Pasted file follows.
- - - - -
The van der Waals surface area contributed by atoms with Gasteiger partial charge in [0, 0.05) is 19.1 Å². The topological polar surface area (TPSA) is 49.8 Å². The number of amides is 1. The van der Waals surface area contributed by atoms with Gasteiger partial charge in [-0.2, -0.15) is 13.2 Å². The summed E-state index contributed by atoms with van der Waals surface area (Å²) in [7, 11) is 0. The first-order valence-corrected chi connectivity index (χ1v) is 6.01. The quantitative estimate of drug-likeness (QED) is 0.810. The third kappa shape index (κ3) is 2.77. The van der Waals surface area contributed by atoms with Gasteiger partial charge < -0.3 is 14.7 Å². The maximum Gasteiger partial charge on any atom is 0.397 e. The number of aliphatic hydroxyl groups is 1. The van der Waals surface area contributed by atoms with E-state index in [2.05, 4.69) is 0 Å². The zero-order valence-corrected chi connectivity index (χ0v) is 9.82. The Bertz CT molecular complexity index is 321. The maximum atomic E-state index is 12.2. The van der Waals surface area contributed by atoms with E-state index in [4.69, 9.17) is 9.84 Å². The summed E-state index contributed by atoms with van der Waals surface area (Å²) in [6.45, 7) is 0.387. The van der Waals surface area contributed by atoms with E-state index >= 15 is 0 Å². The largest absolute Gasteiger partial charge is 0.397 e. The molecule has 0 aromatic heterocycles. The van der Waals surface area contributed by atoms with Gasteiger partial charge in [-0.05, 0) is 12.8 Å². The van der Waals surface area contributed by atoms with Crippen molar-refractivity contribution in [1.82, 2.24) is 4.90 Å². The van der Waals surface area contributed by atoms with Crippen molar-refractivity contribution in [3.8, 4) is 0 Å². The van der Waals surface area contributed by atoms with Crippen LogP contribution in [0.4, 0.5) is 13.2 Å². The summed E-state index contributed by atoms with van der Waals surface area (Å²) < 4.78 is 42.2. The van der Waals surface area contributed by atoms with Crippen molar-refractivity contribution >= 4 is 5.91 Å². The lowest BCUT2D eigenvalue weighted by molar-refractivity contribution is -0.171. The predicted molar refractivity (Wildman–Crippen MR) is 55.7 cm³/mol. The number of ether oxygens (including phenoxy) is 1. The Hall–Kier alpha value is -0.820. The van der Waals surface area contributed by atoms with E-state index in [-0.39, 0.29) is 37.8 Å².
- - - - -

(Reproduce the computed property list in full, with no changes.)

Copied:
The van der Waals surface area contributed by atoms with Gasteiger partial charge in [0, 0.05) is 19.1 Å². The topological polar surface area (TPSA) is 49.8 Å². The number of amides is 1. The van der Waals surface area contributed by atoms with Gasteiger partial charge in [-0.2, -0.15) is 13.2 Å². The summed E-state index contributed by atoms with van der Waals surface area (Å²) in [7, 11) is 0. The first-order valence-corrected chi connectivity index (χ1v) is 6.01. The quantitative estimate of drug-likeness (QED) is 0.810. The third kappa shape index (κ3) is 2.77. The van der Waals surface area contributed by atoms with Gasteiger partial charge < -0.3 is 14.7 Å². The maximum Gasteiger partial charge on any atom is 0.397 e. The number of aliphatic hydroxyl groups is 1. The van der Waals surface area contributed by atoms with E-state index in [2.05, 4.69) is 0 Å². The zero-order valence-corrected chi connectivity index (χ0v) is 9.82. The Bertz CT molecular complexity index is 321. The maximum atomic E-state index is 12.2. The van der Waals surface area contributed by atoms with E-state index in [4.69, 9.17) is 9.84 Å². The summed E-state index contributed by atoms with van der Waals surface area (Å²) in [6.45, 7) is 0.387. The van der Waals surface area contributed by atoms with E-state index >= 15 is 0 Å². The largest absolute Gasteiger partial charge is 0.397 e. The molecule has 0 aromatic heterocycles. The van der Waals surface area contributed by atoms with Gasteiger partial charge in [-0.05, 0) is 12.8 Å². The van der Waals surface area contributed by atoms with Crippen molar-refractivity contribution in [1.82, 2.24) is 4.90 Å². The van der Waals surface area contributed by atoms with Crippen molar-refractivity contribution in [3.8, 4) is 0 Å². The van der Waals surface area contributed by atoms with Crippen LogP contribution in [0.4, 0.5) is 13.2 Å². The summed E-state index contributed by atoms with van der Waals surface area (Å²) < 4.78 is 42.2. The van der Waals surface area contributed by atoms with Crippen molar-refractivity contribution >= 4 is 5.91 Å². The lowest BCUT2D eigenvalue weighted by molar-refractivity contribution is -0.171. The predicted molar refractivity (Wildman–Crippen MR) is 55.7 cm³/mol. The number of ether oxygens (including phenoxy) is 1. The Hall–Kier alpha value is -0.820. The van der Waals surface area contributed by atoms with E-state index in [-0.39, 0.29) is 37.8 Å².